Sorry to hear you got a less than adequate response. I'm a researcher at MS, and I developed the anti-ghosting tech in the X4, so I'll try to help.
To answer you first question, the X4 uses a Fast USB interface. This was going to be the highlighted feature before we figured out the anti-ghosting thing. I didn't work on that part, but maybe I can shed some light on the issue. Just because a keyboard does fast reports does not mean that it responds quickly to a key press. Switches bounce, and ESD (electro static discharge) events can look like very brief key presses. To counter this, keyboards typically require a key state change to last for some amount of time before assuming it is true, and reporting it to the PC. On top of this, there is considerable lag on the PC side in doing something with this data. If you are looking for something to happen in response on screen, that adds a lot more time (frames are only updated every ~17ms on a 60Hz display). The bottom line here is that you shouldn't put too much stock in a report rate number - the situation is just more complex than that. For what it's worth, I believe the X4 issues a new report every ms or two. But I just don't think that tells you very much, and I'm kind of glad we're not distributing misleading information.
The anti-ghosting on the X4 is unlike any other keyboard, and I would immodestly argue it is one of the very few true advances in basic keyboard technology in many years. Standard key matrices have certain key combinations that are ambiguous - i.e. you can't tell electrically which keys are being pressed. This problem starts with some combinations of as few as 3 keys. (Not all - something less than 5% of them typically.) Often, when manufacturers claim to have partial anti-ghosting, they actually mean that the attempted to move the bad combinations to less used key sets. It's the electrical equivalent of sweeping the dirt under the rug. In contrast, the multitouch-based technology in the X4 can theoretically see every combination unambiguously!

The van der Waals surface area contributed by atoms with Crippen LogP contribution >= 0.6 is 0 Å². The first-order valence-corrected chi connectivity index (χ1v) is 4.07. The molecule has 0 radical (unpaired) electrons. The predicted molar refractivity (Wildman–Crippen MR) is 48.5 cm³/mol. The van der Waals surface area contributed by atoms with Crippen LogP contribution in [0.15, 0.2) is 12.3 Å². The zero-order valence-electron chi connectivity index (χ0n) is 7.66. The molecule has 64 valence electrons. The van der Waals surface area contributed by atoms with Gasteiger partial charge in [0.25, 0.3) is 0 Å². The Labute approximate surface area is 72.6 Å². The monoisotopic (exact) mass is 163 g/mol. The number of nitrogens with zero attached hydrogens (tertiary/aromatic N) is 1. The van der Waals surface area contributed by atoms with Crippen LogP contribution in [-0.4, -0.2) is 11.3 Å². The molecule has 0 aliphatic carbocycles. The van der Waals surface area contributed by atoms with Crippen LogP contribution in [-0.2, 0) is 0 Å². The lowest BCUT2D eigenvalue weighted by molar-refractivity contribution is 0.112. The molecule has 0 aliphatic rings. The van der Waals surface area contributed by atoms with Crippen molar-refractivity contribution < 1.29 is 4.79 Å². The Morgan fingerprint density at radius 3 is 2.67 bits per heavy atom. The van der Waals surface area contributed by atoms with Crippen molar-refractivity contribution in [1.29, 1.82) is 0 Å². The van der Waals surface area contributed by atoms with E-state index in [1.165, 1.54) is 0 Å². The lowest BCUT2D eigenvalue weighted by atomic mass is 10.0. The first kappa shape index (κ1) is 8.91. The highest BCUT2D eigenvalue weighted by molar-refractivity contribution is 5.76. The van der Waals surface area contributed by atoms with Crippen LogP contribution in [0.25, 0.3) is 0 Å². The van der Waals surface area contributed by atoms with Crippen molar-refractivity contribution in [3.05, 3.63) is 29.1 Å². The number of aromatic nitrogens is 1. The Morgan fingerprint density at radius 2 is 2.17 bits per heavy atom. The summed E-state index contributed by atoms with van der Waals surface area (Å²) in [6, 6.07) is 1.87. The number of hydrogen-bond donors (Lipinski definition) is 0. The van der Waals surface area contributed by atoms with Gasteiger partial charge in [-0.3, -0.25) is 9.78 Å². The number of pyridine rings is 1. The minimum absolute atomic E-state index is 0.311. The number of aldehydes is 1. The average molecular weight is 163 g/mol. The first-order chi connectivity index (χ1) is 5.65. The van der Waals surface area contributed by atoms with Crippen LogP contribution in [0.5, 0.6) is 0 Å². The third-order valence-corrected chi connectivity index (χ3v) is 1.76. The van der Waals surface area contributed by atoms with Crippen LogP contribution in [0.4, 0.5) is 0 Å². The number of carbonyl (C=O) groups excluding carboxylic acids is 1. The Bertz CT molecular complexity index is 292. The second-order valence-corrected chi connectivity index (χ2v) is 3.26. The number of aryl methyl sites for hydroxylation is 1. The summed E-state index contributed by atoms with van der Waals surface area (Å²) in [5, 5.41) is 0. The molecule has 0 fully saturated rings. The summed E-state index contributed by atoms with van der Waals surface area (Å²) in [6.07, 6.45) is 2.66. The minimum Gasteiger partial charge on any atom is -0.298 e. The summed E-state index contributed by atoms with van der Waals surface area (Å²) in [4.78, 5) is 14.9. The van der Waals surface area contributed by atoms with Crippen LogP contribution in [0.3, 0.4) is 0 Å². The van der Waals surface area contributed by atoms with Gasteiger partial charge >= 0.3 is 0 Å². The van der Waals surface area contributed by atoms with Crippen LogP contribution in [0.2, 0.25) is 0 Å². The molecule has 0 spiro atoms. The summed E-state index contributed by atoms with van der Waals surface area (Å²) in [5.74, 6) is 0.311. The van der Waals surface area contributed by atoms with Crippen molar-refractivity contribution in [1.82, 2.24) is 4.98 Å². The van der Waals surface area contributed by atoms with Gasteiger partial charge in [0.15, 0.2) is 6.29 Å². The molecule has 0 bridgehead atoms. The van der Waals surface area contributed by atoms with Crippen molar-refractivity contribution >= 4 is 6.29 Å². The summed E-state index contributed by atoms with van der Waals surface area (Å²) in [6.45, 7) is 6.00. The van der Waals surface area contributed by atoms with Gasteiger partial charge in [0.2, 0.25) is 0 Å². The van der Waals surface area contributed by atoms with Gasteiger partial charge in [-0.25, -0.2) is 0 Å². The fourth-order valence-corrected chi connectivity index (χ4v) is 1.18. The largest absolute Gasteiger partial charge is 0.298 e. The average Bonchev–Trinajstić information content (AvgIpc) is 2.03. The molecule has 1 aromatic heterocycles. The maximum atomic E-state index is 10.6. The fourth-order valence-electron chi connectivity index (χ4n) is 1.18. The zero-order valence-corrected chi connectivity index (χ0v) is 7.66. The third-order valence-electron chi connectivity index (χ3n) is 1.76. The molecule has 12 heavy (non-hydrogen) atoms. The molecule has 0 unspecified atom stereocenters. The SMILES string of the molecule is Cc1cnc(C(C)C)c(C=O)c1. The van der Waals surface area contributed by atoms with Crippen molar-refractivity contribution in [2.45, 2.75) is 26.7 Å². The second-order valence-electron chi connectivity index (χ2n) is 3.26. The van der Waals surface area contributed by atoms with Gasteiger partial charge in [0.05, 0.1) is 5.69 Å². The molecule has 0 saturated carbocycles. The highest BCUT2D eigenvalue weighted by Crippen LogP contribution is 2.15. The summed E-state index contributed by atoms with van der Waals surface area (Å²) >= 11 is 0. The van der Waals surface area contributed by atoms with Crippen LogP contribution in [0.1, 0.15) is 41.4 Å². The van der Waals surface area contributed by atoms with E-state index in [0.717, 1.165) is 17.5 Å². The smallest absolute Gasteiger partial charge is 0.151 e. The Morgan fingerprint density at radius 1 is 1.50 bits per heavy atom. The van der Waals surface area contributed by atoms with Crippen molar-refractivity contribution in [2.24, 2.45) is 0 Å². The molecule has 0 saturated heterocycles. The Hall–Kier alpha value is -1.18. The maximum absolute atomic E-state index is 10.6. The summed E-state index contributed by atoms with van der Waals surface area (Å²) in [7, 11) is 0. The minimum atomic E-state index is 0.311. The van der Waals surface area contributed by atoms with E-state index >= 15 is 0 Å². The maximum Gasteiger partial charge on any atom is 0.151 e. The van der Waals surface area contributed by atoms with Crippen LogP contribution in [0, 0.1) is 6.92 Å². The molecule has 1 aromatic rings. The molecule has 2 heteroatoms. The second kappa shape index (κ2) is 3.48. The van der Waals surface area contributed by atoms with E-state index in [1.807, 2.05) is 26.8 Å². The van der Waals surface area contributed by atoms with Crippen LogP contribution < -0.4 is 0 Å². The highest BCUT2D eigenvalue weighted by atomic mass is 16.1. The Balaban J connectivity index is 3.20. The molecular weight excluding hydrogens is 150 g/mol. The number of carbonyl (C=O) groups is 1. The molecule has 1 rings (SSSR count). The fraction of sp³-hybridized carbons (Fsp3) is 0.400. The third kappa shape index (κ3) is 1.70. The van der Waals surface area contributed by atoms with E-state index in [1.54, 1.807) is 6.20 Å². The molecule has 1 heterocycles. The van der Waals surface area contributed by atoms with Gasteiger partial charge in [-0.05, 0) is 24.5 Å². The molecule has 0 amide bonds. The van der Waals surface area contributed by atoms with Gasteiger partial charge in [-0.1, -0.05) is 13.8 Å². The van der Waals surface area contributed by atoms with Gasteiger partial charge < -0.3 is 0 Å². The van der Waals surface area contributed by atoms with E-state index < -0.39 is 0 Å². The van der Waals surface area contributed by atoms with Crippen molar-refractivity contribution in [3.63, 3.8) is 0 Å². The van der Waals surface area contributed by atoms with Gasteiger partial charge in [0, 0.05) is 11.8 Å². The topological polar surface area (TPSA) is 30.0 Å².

Of course, there are caveats. Just because the keyboard can theoretically see any combination of keys doesn't mean that you can report all of them, or that the operating system will handle them properly. We put together a detailed info site that explains ghosting and tells you precisely what the X4 can and can't do. It is here:
I think you'll find that the info presented here sets a new standard for gaming keyboards. (In a nutshell, the X4 can report 17 arbitrary keys, but that doesn't count things like the Media keys, or the macro keys, which have separate constraints. Essentially, it makes ghosting a non-issue for 10 fingered gamers.)
We are very proud of the X4 because it is the first gaming keyboard to have true anti-ghosting technology at an affordable price. As far as I know, there is nothing even vaguely comparable anywhere near its price range...